Although the days where regular, even annual HMRC VAT visits to businesses are seemingly long gone, in the past 12 months I have seen a steady increase in the amount of VAT enquiries being raised by HMRC, with a significant number of these enquiries arising from a VAT visit.
It is important to manage these visits in the best possible manner and the intention of this article is to give you some guidance around this in the form of the following 10 top tips:
1. Be prepared
A visit from HMRC will almost certainly be stressful for most, so if HMRC do get in touch to arrange a VAT visit, for peace of mind it is best to know everything is already in order.
Therefore my number one tip would be to have your VAT position reviewed by your advisors regularly. A VAT health check can highlight any potential issues with your VAT accounting, identify any weaknesses in your accounting systems and look for any opportunities to improve your position.
Although a health check is not guaranteed to pick up everything that HMRC may, it will definitely give you significant comfort that should HMRC come knocking, you have done everything you can to ensure compliance.
2. Take out a tax enquiry fee protection policy
Armstrong Watson offer a tax enquiry fee protection service, which for a small annual subscription provides you with cover for any professional fees incurred should HMRC raise an enquiry. Included within this policy, is that a member of our VAT team will attend the HMRC VAT visit. This allows us to help you manage the enquiry, at no additional cost to your business.
3. Make sure the relevant persons are available for the visit
As well as reviewing your records, as part of the VAT visit, HMRC will want to speak with both the person responsible for completing the VAT returns and a director of the business.
Both of these persons should be available at the start of the meeting and be prepared to discuss the business and how the VAT returns are prepared.
4. Make sure the business records are available
HMRC can go back four years to correct any non-deliberate errors, so the investigating officer may wish to review records dating back this far. You should make sure that these records are to hand for the officer to review.
5. If you are aware of any errors in your records, be upfront and disclose them
If you have discovered VAT errors in your records prior to the visit, then it is highly likely that HMRC will also discover them as part of their visit.
Where VAT errors have resulted in an underpayment of VAT to HMRC, penalties may be applied. By being upfront with HMRC and disclosing these errors at the earliest possible opportunity, this gives you the best chance of mitigating any penalties or depending on the circumstances, potentially even eliminating them.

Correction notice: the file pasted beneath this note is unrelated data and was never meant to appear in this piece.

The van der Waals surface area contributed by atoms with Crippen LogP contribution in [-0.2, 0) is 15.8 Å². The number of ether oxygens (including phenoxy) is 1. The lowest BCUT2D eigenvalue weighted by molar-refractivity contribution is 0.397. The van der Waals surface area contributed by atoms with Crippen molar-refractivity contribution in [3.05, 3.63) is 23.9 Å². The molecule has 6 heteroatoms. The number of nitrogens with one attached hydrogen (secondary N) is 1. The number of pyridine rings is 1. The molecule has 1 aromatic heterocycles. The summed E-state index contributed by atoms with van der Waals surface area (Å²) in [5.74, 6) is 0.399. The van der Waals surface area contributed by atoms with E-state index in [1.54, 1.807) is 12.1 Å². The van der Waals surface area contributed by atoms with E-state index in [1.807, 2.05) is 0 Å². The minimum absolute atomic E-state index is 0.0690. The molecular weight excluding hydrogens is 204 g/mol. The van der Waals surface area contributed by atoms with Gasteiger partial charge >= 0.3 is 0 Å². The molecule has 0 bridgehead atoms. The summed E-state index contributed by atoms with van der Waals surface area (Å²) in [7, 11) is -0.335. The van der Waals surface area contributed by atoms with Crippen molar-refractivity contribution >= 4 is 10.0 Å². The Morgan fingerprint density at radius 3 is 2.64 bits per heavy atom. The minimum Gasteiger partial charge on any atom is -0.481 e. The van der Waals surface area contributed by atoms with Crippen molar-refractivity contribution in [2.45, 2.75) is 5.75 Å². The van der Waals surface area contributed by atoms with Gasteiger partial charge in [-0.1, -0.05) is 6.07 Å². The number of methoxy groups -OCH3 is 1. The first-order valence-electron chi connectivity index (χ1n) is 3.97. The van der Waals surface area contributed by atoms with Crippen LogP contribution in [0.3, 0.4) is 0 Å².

6. Be nice to the officers
Although this sounds simple, it doesn’t always happen. One of the worst things you can do is get on the wrong side of the officer(s). They will be much more likely to look deeper for issues and should any arise, are less likely to be lenient on potential penalties.
By offering the standard hospitalities, such as a reasonable working space and refreshments, as well as answering their questions politely and accurately, it will increase the chances of the visit running smoothly.
7. Don’t answer questions if you are not sure of the answers
During the visit HMRC will ask various questions about your business and your accounting records. If you are not 100% sure of the answer, tell the officer that you are not sure, and that you will find out and come back to them as soon as possible.
This is a reasonable response to give. It is important not to guess an answer which may then turn out to be incorrect as this could lead to issues later on.
8. Keep notes from the meeting
It is highly recommended to keep notes from any visit, which you can refer back to if required. The notes should include comments on what was discussed as what you said and what the officer said is useful and may be required to be referenced at a later date.
If you are professionally represented at the meeting by your accountant, then the notes can be completed by them.
9. Obtain a summary of HMRC’s findings
If HMRC raise any issues as part of their VAT visit then they should provide you with a summary of their findings, which you can then review to confirm that their summary is in agreement with your recollection of the meeting.
10. Don’t necessarily agree with HMRC’s findings
HMRC do make mistakes. If an error has been highlighted in your records and an assessment raised by HMRC, don’t just pay this without seeking agreement from your advisors. There are numerous cases where the officers have made a mistake and the assessment is wrong.
Having the position reviewed by your advisors prior to making any payment is important. I have various examples of where I have disagreed with HMRC’s opinion and ultimately had the assessment overturned.
The same goes for penalties. If a penalty is being charged, it is beneficial to have the amount of the penalty reviewed. In many cases, the penalty can be reduced, or even perhaps suspended if it is challenged.
Contact David if you would like more information on VAT visits from HMRC and the best ways to prepare for themGet in touch
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